Unwritten Rules When Traveling to Japan that You Should be Aware Off

As a first-time traveler to Japan just recently, I quickly found out those lessons the hard way. Not that there are effects to disregarding them, besides the stoic stares that pass for admonition in Japan, however understanding them ahead of time would have made settling in a little easier.

1. You should remember this from the minute you leave the plane: on escalators, stand on the left and walk on the right. It appears basic enough, however this is the opposite of all over else in America and Europe and is extremely tough to obtain used to for some reason. And escalators are all over in Japan.

2. Everyone smokes. And smoking is extremely limited. But then it isn’t.

It’s a significant variation to smoke while walking down Tokyo’s congested sidewalks. There are designated smoking cigarettes locations level of doors. I collect that’s so people don’t get brushed by 700-degree flaming sticks on crowded pathways. Or have to learn clouds of exhaust. Eating and drinking while walking is also verboten. Maybe it’s the same principal, however there are good visual factors too. The sight of somebody wolfing down a slice of pizza or burger while walking down Fifth Avenue always makes me cringe back home.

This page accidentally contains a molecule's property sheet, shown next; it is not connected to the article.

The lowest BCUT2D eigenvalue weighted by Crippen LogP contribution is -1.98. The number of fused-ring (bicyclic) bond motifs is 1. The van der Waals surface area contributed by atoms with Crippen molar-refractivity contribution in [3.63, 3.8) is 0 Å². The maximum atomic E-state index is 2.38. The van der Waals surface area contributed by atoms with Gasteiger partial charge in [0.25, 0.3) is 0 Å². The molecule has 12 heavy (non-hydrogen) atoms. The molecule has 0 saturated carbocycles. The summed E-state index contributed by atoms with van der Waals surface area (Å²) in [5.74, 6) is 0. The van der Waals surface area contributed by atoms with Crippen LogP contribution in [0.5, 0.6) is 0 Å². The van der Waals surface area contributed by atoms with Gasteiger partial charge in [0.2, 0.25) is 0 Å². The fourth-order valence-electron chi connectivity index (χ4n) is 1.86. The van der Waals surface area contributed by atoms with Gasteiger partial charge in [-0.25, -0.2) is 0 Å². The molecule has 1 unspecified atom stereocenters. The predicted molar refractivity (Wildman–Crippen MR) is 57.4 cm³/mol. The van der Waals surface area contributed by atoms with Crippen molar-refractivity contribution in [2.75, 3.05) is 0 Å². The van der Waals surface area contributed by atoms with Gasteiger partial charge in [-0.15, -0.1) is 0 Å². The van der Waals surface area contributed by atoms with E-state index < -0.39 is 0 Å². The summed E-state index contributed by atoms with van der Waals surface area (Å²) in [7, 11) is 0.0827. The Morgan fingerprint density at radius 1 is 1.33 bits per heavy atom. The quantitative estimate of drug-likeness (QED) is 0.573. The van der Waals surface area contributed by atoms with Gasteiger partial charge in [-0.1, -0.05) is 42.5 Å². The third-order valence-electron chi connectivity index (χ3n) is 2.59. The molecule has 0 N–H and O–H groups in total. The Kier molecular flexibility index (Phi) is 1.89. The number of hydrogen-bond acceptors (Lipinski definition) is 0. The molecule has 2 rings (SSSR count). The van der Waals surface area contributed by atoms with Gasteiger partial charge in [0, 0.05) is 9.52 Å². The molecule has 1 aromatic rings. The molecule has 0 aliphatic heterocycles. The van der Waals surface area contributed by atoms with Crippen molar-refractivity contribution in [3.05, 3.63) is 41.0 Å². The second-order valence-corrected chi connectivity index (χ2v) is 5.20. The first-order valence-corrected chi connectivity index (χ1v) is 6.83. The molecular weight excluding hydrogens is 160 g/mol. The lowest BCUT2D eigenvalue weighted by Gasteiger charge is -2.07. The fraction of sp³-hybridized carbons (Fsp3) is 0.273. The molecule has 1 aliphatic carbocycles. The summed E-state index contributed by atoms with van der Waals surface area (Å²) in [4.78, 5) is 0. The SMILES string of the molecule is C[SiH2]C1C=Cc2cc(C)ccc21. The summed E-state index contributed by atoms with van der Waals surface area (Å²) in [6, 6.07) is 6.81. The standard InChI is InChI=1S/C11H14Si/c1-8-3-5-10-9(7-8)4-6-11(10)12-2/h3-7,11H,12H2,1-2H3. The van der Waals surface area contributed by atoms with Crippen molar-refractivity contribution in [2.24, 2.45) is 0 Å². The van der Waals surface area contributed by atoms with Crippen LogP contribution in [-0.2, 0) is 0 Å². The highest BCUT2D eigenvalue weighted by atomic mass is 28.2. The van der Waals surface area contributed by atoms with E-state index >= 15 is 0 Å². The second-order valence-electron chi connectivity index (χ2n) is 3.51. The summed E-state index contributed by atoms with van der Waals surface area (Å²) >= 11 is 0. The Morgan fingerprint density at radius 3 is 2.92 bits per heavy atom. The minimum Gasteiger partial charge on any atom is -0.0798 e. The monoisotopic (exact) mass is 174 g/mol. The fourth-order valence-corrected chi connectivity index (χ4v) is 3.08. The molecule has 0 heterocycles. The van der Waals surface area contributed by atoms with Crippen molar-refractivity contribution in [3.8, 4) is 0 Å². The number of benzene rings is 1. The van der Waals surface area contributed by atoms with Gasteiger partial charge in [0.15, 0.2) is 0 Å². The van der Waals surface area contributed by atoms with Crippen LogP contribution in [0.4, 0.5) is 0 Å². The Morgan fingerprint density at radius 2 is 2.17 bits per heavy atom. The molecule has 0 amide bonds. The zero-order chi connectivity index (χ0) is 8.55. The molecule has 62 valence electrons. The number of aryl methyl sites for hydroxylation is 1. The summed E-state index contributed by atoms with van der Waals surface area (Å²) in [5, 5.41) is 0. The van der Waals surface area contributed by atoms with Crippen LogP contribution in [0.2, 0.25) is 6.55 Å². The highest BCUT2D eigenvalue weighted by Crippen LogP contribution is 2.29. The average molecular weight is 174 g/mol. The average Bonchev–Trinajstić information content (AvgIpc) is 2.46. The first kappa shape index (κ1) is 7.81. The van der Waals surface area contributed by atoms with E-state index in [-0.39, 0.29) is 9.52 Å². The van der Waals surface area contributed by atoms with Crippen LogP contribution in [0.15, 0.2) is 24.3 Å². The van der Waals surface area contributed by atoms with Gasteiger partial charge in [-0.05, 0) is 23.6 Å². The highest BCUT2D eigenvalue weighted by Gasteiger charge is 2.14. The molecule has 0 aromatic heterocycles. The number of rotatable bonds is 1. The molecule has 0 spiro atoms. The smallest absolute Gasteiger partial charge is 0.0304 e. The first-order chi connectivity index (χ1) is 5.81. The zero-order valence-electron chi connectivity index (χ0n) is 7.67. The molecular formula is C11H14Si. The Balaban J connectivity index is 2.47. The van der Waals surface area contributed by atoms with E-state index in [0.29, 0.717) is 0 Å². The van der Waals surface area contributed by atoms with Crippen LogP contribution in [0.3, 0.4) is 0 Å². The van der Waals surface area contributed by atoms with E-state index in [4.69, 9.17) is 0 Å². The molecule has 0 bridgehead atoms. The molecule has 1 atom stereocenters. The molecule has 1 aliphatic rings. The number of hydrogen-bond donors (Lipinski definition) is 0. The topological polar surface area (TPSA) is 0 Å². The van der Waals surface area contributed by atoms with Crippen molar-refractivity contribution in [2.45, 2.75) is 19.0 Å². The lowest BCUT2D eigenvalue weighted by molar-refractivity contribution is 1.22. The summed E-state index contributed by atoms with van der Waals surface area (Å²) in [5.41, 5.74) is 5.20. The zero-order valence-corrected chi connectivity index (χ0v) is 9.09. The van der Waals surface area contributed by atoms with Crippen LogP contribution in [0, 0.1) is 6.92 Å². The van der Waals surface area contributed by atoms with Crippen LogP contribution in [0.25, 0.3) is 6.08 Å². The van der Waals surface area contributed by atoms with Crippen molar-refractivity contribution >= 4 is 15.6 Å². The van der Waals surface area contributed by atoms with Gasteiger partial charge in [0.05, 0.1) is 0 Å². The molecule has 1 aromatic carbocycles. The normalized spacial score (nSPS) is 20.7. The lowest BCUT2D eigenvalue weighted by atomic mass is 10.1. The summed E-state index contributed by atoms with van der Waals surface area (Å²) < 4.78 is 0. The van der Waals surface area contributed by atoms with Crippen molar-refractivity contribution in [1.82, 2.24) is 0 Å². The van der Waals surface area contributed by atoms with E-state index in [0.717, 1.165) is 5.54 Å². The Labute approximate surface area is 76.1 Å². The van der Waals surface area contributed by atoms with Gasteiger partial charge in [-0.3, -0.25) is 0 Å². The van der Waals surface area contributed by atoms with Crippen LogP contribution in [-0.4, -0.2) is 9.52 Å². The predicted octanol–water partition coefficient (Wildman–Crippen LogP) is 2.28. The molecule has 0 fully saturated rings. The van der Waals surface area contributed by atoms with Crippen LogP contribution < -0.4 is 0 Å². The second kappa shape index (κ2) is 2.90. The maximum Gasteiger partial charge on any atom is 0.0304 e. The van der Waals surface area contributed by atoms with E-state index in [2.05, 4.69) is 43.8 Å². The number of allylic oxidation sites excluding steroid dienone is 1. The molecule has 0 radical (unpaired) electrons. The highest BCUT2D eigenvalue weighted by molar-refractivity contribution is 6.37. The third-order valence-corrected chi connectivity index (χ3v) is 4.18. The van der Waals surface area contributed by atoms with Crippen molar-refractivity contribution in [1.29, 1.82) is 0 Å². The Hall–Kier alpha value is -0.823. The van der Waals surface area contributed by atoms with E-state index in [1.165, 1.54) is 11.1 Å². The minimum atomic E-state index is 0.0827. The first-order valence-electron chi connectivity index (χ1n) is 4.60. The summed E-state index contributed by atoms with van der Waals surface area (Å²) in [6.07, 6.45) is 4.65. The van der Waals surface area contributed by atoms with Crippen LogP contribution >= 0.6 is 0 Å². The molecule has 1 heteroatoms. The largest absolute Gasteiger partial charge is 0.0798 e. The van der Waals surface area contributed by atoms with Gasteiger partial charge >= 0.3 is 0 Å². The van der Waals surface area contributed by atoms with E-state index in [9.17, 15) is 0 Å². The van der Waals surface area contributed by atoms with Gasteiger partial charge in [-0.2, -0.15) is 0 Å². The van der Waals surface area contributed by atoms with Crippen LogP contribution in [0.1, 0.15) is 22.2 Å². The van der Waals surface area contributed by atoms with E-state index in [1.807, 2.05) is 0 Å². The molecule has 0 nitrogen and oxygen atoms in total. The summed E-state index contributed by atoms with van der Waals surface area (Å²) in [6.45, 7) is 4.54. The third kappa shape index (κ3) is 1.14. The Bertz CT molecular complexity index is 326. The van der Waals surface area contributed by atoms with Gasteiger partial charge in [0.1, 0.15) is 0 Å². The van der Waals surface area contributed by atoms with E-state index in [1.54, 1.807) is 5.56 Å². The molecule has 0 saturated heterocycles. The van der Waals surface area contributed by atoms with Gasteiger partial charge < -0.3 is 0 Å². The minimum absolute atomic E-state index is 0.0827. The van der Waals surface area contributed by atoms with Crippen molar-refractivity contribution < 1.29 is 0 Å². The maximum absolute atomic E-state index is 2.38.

But, strangely enough, people still smoke prevalently inside. Do not be surprised to see people smoking at the nearby table in a restaurant. Strident anti-smokers simply need to deal with it. It’s not going to eliminate you. That, or discover enough Japanese to ask whether the restaurant has a non-smoking area.

3. The risk of being blistered by someone’s cigarette might be reduced, however the prospect of being plowed into by a bicycle is another matter. Despite the orderliness that guides everything else in Tokyo, bikes get a totally free reign on just about all the city walkways. However just try to ride a cycle into some of the many parks and you will be met by a yellow-gloved guardian in a blue match with a stern face and a wagging finger. Those beautiful, broad sidewalks winding below exploding cherry trees need to be delighted in on foot instead of bike.

4. Tipping is a no-no. It’s insulting. And it really produces a less stressful dining experience. Grappling with gratuity in unusual environments is always off-putting anyway. Despite this, service is magnificent. A cry for “sumimasen” never ever cannot draw in a polite server in any restaurant we got in throughout several days.

5. There aren’t any trash cans around, so if you produce much in the way of rubbish over the course of wandering then be prepared to carry it around. Regardless of this, the city walkways are relatively clean. Never ever did figure that a person out.